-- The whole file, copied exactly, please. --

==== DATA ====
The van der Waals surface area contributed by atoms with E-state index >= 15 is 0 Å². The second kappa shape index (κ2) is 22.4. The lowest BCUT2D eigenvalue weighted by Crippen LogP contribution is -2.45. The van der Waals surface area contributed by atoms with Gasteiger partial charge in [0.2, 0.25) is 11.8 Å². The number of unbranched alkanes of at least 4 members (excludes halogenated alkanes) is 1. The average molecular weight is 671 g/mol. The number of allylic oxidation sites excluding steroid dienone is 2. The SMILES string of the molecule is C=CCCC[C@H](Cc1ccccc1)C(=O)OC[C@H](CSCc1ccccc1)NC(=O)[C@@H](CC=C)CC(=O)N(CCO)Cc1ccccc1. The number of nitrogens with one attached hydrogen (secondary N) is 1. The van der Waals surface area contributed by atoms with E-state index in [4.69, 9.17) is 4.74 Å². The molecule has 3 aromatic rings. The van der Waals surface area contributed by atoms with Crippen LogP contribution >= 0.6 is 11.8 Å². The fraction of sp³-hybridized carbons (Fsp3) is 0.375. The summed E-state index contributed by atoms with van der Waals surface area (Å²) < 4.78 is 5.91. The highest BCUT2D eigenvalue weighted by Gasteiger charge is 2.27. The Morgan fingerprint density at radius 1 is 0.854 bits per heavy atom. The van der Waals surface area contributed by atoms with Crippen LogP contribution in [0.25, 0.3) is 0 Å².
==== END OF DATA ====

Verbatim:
The van der Waals surface area contributed by atoms with E-state index >= 15 is 0 Å². The second kappa shape index (κ2) is 22.4. The lowest BCUT2D eigenvalue weighted by Crippen LogP contribution is -2.45. The van der Waals surface area contributed by atoms with Gasteiger partial charge in [0.2, 0.25) is 11.8 Å². The number of unbranched alkanes of at least 4 members (excludes halogenated alkanes) is 1. The average molecular weight is 671 g/mol. The number of allylic oxidation sites excluding steroid dienone is 2. The SMILES string of the molecule is C=CCCC[C@H](Cc1ccccc1)C(=O)OC[C@H](CSCc1ccccc1)NC(=O)[C@@H](CC=C)CC(=O)N(CCO)Cc1ccccc1. The number of nitrogens with one attached hydrogen (secondary N) is 1. The van der Waals surface area contributed by atoms with E-state index in [4.69, 9.17) is 4.74 Å². The molecule has 3 aromatic rings. The van der Waals surface area contributed by atoms with Crippen LogP contribution >= 0.6 is 11.8 Å². The fraction of sp³-hybridized carbons (Fsp3) is 0.375. The summed E-state index contributed by atoms with van der Waals surface area (Å²) < 4.78 is 5.91. The highest BCUT2D eigenvalue weighted by Gasteiger charge is 2.27. The Morgan fingerprint density at radius 1 is 0.854 bits per heavy atom. The van der Waals surface area contributed by atoms with Crippen LogP contribution in [0.25, 0.3) is 0 Å².